The comedy’s lack of women is shamefully true to life. Would adding a female coder help or hurt the show’s ability to satirize the tech industry?
Since its debut, the HBO show Silicon Valley about the tech world in Northern California, has been criticized for its lack of female characters. There’s only one recurring female character, in fact: Monica, the henchwoman for Peter Gregory, the savant-like tech billionaire who funds Richard’s project, Pied Piper.
And the few other women who appear don’t come off so well: For the penultimate episode, the Pied Piper posse—five men and Monica—headed to TechCrunch Disrupt where the two dueling coders, Gilfoyle, the cocky nerd and self-proclaimed Satanist, and the sweet, shy Dinesh, try to impress a girl at a nearby booth. She wants help with her Java code, and separately and unbeknownst to them, lets each guy take a stab at fixing it.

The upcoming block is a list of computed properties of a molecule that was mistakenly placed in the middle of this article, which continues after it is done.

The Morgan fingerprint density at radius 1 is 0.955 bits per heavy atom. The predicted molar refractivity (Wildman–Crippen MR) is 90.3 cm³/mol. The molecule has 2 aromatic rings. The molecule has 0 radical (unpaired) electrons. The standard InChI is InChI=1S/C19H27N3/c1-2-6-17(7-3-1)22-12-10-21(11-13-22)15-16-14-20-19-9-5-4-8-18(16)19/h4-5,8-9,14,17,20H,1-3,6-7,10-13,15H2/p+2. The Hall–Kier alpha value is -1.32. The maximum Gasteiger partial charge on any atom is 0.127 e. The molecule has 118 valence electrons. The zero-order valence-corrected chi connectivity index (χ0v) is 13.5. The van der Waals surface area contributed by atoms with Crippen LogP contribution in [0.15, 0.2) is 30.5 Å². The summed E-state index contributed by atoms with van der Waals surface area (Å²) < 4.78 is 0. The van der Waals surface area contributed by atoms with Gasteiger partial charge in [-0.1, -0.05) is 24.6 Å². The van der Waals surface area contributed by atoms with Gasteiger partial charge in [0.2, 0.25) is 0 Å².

Dinesh, who didn’t know that Gilfoyle had written the code that he was looking at, was turned on by the code, even though the girl was not really his type (blonde, banal sorority girl hot). The guys of Pied Piper—minus Erlich, perhaps—are mostly good guys. It’s endearing to think that the reason Dinesh was turned on by the girl was the fact that she could code, not that she looked like a basic blonde, as he later admitted to everyone.
But this plot point seemed to enrage some in the tech world. Andy Baio, who help build Kickstarter, tweeted: “HBO’s Silicon Valley finally portrayed a female tech founder—who sleeps with programmers so they’ll write code for her. Fuck that show.”
The New Republic ran a piece titled: HBO’s Silicon Valley’s Boring Sexism, arguing that more women should be on the show and could be even more interesting to watch. Another piece asked, “Does Silicon Valley Have a Woman Problem?”